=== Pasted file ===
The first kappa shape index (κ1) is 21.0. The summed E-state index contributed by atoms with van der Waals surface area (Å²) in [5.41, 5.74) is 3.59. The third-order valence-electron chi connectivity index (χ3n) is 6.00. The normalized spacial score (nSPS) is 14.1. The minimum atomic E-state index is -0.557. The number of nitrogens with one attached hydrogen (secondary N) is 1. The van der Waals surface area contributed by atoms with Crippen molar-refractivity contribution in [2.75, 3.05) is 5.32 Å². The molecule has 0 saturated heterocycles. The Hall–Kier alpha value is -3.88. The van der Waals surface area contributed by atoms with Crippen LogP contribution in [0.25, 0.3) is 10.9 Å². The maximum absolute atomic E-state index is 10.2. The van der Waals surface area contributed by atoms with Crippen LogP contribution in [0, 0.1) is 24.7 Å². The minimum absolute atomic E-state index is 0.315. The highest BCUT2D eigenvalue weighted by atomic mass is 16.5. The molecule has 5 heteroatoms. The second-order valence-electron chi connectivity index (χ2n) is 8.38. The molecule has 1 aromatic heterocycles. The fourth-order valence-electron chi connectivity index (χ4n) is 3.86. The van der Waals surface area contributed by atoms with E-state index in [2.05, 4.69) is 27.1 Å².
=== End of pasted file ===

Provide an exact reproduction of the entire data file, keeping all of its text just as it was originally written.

The first kappa shape index (κ1) is 21.0. The summed E-state index contributed by atoms with van der Waals surface area (Å²) in [5.41, 5.74) is 3.59. The third-order valence-electron chi connectivity index (χ3n) is 6.00. The normalized spacial score (nSPS) is 14.1. The minimum atomic E-state index is -0.557. The number of nitrogens with one attached hydrogen (secondary N) is 1. The van der Waals surface area contributed by atoms with Crippen molar-refractivity contribution in [2.75, 3.05) is 5.32 Å². The molecule has 0 saturated heterocycles. The Hall–Kier alpha value is -3.88. The van der Waals surface area contributed by atoms with Crippen LogP contribution in [0.25, 0.3) is 10.9 Å². The maximum absolute atomic E-state index is 10.2. The van der Waals surface area contributed by atoms with Crippen LogP contribution in [0, 0.1) is 24.7 Å². The minimum absolute atomic E-state index is 0.315. The highest BCUT2D eigenvalue weighted by atomic mass is 16.5. The molecule has 5 heteroatoms. The second-order valence-electron chi connectivity index (χ2n) is 8.38. The molecule has 1 aromatic heterocycles. The fourth-order valence-electron chi connectivity index (χ4n) is 3.86. The van der Waals surface area contributed by atoms with E-state index in [2.05, 4.69) is 27.1 Å².